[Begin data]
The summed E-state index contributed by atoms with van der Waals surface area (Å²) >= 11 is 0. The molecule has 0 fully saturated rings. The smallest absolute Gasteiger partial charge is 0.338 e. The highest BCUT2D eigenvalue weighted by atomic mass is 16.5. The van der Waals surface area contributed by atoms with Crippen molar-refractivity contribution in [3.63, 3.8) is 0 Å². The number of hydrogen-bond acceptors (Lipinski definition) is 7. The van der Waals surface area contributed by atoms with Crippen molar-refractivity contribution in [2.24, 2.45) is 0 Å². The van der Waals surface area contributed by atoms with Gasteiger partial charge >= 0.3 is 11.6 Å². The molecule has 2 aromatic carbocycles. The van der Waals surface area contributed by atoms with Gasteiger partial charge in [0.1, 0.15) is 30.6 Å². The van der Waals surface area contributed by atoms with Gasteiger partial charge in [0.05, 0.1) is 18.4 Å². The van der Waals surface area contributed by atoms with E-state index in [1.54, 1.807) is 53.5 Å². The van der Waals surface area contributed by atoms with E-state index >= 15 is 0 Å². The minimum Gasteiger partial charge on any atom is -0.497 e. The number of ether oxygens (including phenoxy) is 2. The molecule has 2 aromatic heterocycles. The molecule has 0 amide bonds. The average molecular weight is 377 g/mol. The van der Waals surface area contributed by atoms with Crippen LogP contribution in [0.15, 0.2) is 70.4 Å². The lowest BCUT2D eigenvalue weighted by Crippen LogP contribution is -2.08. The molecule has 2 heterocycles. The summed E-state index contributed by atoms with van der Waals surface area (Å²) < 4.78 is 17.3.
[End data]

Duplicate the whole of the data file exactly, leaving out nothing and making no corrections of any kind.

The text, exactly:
The summed E-state index contributed by atoms with van der Waals surface area (Å²) >= 11 is 0. The molecule has 0 fully saturated rings. The smallest absolute Gasteiger partial charge is 0.338 e. The highest BCUT2D eigenvalue weighted by atomic mass is 16.5. The van der Waals surface area contributed by atoms with Crippen molar-refractivity contribution in [3.63, 3.8) is 0 Å². The number of hydrogen-bond acceptors (Lipinski definition) is 7. The van der Waals surface area contributed by atoms with Crippen molar-refractivity contribution in [2.24, 2.45) is 0 Å². The van der Waals surface area contributed by atoms with Gasteiger partial charge >= 0.3 is 11.6 Å². The molecule has 2 aromatic carbocycles. The van der Waals surface area contributed by atoms with Gasteiger partial charge in [0.1, 0.15) is 30.6 Å². The van der Waals surface area contributed by atoms with Gasteiger partial charge in [0.05, 0.1) is 18.4 Å². The van der Waals surface area contributed by atoms with E-state index in [1.54, 1.807) is 53.5 Å². The van der Waals surface area contributed by atoms with E-state index >= 15 is 0 Å². The minimum Gasteiger partial charge on any atom is -0.497 e. The number of ether oxygens (including phenoxy) is 2. The molecule has 2 aromatic heterocycles. The molecule has 0 amide bonds. The average molecular weight is 377 g/mol. The van der Waals surface area contributed by atoms with Crippen LogP contribution in [0.15, 0.2) is 70.4 Å². The lowest BCUT2D eigenvalue weighted by Crippen LogP contribution is -2.08. The molecule has 2 heterocycles. The summed E-state index contributed by atoms with van der Waals surface area (Å²) < 4.78 is 17.3.